A master’s student at a New York college was kicked out of the graduate education program because of what officials claim was a “mismatch” between his personal beliefs and the goals of the program.
According to the Foundation for Individual Rights in Education, or FIRE, a nonprofit group, the trouble began when Le Moyne College master’s student Scott McConnell wrote a paper that advocated “strong discipline and hard work” in the classroom and an environment that allows “corporal punishment.”
The paper, written in November, received an “A-,” with McConnell’s professor noting that his ideas were “interesting” and that she had shared the paper with the department chair, Cathy Leogrande. McConnell ultimately received an “A” as his final grade in the course.
Last month, however, Leogrande sent McConnell a letter stating he was being dismissed from the program.
In the dismissal letter, Leogrande stated that she had reviewed McConnell’s grades for courses he took during the summer and fall semesters and had “discussed” his work with his professors.
Wrote Leogrande: “I have grave concerns regarding the mismatch between your personal beliefs regarding teaching and learning and the Le Moyne College program goals. Based on this data, I do not believe that you should continue in the Le Moyne [Master of Science for Teachers] Program. You will not be allowed to register for additional courses.”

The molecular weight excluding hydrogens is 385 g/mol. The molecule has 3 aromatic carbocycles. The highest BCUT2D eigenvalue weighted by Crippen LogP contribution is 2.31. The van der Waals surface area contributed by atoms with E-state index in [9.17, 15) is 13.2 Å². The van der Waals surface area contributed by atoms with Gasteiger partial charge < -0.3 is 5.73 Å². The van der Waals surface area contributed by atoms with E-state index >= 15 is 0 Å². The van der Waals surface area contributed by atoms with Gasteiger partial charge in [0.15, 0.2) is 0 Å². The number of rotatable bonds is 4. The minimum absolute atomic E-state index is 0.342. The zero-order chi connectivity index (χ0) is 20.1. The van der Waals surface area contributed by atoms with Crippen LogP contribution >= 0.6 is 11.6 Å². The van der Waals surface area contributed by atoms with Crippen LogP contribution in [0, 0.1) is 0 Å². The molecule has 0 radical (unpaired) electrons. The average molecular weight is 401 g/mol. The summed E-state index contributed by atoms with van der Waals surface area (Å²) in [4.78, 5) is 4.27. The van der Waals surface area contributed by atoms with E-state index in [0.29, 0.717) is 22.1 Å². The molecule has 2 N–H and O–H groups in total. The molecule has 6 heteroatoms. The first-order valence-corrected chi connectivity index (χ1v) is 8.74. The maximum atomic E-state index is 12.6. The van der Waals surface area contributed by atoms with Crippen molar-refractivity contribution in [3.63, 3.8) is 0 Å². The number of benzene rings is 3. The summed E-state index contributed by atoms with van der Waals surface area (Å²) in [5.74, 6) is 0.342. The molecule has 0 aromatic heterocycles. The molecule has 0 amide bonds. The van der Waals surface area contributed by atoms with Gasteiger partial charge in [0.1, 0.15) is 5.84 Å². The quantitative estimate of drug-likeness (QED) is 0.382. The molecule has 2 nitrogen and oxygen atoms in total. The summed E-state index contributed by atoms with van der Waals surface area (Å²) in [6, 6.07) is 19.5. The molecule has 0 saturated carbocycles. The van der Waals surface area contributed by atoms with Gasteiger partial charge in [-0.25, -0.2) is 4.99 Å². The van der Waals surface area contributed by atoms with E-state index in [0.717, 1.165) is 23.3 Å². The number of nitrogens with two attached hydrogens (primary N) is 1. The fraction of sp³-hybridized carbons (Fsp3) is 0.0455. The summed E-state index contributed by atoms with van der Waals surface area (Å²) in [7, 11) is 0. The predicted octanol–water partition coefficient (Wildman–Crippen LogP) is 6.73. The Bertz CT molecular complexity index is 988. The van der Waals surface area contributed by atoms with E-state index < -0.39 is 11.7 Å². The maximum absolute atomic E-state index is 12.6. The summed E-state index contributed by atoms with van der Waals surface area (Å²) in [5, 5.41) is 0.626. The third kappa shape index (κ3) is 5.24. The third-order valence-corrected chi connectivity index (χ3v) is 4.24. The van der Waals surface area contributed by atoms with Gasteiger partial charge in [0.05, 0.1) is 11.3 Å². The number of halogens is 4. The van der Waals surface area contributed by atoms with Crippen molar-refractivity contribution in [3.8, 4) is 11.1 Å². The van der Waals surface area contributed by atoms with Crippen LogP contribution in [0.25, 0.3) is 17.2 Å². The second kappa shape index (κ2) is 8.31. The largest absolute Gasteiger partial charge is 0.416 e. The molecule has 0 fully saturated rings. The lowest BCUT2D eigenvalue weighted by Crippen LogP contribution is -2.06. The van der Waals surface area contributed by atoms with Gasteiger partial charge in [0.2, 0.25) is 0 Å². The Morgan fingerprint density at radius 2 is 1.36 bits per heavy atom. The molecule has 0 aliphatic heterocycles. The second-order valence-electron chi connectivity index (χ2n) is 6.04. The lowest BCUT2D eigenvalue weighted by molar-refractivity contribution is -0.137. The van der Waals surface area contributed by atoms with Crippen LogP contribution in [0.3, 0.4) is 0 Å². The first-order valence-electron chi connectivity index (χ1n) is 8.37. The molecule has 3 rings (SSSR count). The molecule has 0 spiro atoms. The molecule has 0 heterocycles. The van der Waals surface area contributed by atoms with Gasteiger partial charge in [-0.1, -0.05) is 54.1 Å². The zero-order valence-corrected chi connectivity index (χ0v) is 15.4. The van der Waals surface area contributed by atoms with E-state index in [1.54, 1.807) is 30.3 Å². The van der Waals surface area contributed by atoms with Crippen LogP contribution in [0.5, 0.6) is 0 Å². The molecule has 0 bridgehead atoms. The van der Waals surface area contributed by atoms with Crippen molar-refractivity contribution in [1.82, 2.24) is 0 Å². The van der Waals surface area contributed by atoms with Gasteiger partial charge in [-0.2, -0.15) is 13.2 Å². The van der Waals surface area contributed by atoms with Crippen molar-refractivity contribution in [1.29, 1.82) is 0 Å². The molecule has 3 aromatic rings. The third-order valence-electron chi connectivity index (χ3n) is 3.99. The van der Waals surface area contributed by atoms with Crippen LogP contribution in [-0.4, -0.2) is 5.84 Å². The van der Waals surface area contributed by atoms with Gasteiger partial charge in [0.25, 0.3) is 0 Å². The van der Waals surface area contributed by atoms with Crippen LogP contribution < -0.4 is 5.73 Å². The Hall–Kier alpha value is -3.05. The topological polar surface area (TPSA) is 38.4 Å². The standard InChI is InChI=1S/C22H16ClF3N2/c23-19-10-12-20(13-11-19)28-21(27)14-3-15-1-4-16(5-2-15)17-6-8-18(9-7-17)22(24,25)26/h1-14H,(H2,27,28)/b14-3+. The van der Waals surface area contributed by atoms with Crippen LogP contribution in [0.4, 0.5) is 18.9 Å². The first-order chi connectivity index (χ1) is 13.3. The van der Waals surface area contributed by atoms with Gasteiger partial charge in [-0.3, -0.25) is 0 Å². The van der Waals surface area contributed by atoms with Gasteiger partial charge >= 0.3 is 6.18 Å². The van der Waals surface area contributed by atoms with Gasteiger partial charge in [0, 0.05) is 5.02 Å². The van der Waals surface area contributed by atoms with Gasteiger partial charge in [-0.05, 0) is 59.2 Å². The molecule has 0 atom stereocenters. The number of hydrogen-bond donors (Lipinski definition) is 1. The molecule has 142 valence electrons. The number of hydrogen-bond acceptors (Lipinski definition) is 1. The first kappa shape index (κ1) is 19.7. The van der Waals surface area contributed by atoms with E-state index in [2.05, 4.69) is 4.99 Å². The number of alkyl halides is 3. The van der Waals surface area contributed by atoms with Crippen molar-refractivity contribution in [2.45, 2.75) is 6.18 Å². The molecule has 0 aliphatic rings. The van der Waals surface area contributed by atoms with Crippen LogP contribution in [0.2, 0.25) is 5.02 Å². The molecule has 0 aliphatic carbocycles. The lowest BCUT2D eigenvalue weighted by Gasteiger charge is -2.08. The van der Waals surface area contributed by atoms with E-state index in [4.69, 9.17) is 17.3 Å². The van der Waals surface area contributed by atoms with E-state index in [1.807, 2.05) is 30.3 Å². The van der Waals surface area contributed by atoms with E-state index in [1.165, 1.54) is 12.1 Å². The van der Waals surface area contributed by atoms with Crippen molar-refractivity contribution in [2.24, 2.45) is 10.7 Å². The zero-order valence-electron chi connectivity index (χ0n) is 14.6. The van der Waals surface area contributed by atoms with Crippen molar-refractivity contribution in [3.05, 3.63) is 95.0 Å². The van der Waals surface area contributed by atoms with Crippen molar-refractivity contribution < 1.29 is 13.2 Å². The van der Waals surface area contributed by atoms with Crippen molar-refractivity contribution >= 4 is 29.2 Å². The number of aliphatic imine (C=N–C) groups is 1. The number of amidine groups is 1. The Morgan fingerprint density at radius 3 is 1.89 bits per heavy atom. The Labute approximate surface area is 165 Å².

FIRE says at the time he was dismissed, McConnell had a grade-point average of 3.78 for the fall semester.
“Le Moyne College says it respects academic freedom, yet it has dismissed a student purely for expressing personal beliefs that are different from those espoused by administrators,” David French, president of FIRE, said in a statement. “This shows a profound lack of respect for the opinions of its students. Le Moyne must not promise freedom and then allow extensive and arbitrary censorship on an administrator’s whim.”
On Feb. 3, FIRE wrote a letter to Le Moyne President Charles Beirne stating that dismissing a student based solely on his expression would undermine the college’s own standards, which state that students who interfere with others’ expression are subject to “the maximum penalty of suspension or dismissal.”
A written response from LeMoyne stated, “The college does not believe it is appropriate to enter a public debate with your organization concerning the college’s admission decision concerning any particular student.”
FIRE says it will not drop the issue, stating it has not decided whether or not to take legal action.
“Le Moyne College administrators must learn that the freedom to dissent is everyone’s business,” said Greg Lukianoff, the organization’s director of legal and public advocacy.